Date on Master's Thesis/Doctoral Dissertation
Chemical Engineering, PhD
Committee Co-Chair (if applicable)
CO2; DMR; 2-methyl-furan; nanowire; catalysts; adsorbent
Even today, the major energy source is fossil fuels, which release CO2, a greenhouse gas that contributes to global warming. CO2 capture, storage (CCS) and/or utilization (CCU) technologies are two routes to mitigate this problem. Sorbents are being investigated in either temperature swing or pressure swing absorption approaches for carbon capture from flue gases. Solid sorbent based technology is a promising one but suffers from slow kinetics, low capacity and need for high temperatures. Thus, new sorbent materials that can have good CO2 sorption capacity, recyclability are sought. Similarly, one of the utilization approaches for CO2 is dry methane reforming reaction for hydrogen production. However, current catalysts undergo sintering and produce coking at high reaction temperatures making this reaction a challenge. In this dissertation, nanowire based materials provide uniformity of active surfaces, great stability against sintering and improved diffusion processes for reactions are potentially interesting for fast kinetics with carbon capture sorbents and stable catalyst supports for dry methane reforming reaction. Lithium silicate (Li4SiO4) nanowires were successfully synthesized using a Solvo-PlasmaTM method. Li4SiO4 nanowires exhibited ultrafast CO2 sorption kinetics and capacities closer to their theoretical value. Regeneration tests have shown cyclability but have shown stability with performance at high temperatures over longer durations. The fast kinetics is attributed to shorter time scales needed for lithium to reach surface and react with CO2. Titania nanowires decorated with nickel nanoparticles are investigated for dry methane reforming reaction. Results showed almost 90% CO2 conversion and sustained the catalytic activity under harsh reaction conditions when compared to other nickel supported on spherical titania nanoparticles. The data indicates that the catalysts supported on nanowires exhibited formation of carbons that are reversibly etched in the process making them stable over long periods of time. Overall, in this dissertation, the use of nanowire morphology is investigated to enhance CO2 capture kinetics for improved sorption processes, and to design coke resistant catalyst materials for dry methane reforming by boosting and modifying metal-support interactions.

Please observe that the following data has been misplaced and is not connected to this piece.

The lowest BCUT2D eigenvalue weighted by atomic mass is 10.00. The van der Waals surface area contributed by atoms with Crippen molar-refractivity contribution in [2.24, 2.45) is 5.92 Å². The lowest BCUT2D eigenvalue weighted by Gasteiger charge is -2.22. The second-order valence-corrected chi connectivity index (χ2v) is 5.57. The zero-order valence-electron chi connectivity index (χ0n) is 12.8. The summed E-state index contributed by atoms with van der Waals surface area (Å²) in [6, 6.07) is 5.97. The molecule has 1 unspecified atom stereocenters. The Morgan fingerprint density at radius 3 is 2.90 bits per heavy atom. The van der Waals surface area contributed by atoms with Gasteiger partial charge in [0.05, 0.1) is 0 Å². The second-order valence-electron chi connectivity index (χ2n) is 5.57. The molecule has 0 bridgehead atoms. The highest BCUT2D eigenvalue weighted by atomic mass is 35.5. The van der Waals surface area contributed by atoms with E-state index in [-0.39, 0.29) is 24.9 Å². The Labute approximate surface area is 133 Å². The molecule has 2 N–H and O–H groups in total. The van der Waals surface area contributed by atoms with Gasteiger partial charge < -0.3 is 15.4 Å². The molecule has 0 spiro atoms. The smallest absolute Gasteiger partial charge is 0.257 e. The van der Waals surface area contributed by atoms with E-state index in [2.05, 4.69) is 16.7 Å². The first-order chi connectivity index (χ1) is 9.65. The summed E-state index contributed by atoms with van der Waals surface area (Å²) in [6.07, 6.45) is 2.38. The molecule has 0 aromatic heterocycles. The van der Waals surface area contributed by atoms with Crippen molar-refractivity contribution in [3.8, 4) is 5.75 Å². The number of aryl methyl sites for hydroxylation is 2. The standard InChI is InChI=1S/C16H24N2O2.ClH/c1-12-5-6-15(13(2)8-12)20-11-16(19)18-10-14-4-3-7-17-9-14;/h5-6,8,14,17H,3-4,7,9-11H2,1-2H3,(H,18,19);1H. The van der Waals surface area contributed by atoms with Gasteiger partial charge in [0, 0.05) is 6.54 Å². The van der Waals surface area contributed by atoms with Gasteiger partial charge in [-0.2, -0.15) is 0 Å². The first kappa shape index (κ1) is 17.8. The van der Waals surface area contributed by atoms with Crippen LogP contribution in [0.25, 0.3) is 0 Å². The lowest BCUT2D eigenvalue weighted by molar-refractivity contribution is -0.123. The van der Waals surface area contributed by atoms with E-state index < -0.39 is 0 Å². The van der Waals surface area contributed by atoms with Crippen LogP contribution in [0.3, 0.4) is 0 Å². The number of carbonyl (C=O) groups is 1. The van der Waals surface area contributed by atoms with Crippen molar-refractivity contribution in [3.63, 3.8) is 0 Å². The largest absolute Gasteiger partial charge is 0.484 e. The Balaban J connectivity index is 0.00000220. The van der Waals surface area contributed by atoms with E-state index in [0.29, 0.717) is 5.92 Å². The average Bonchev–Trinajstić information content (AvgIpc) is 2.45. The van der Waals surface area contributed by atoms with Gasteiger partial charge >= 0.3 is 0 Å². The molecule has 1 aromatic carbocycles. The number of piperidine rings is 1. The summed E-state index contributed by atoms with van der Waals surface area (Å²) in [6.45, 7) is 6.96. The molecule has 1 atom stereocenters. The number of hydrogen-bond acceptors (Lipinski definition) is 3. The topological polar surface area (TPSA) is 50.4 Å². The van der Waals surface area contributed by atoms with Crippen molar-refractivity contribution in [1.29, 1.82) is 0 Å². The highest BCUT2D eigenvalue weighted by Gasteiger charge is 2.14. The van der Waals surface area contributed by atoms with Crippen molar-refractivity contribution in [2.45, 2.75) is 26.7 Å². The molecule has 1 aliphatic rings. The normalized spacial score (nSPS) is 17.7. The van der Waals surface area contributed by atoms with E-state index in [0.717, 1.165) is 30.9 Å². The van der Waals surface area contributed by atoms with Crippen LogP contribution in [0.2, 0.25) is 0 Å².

Nambo, Apolo, "Nanowire based adsorbents/catalysts for CO2 capture and utilization." (2019). Electronic Theses and Dissertations. Paper 3147.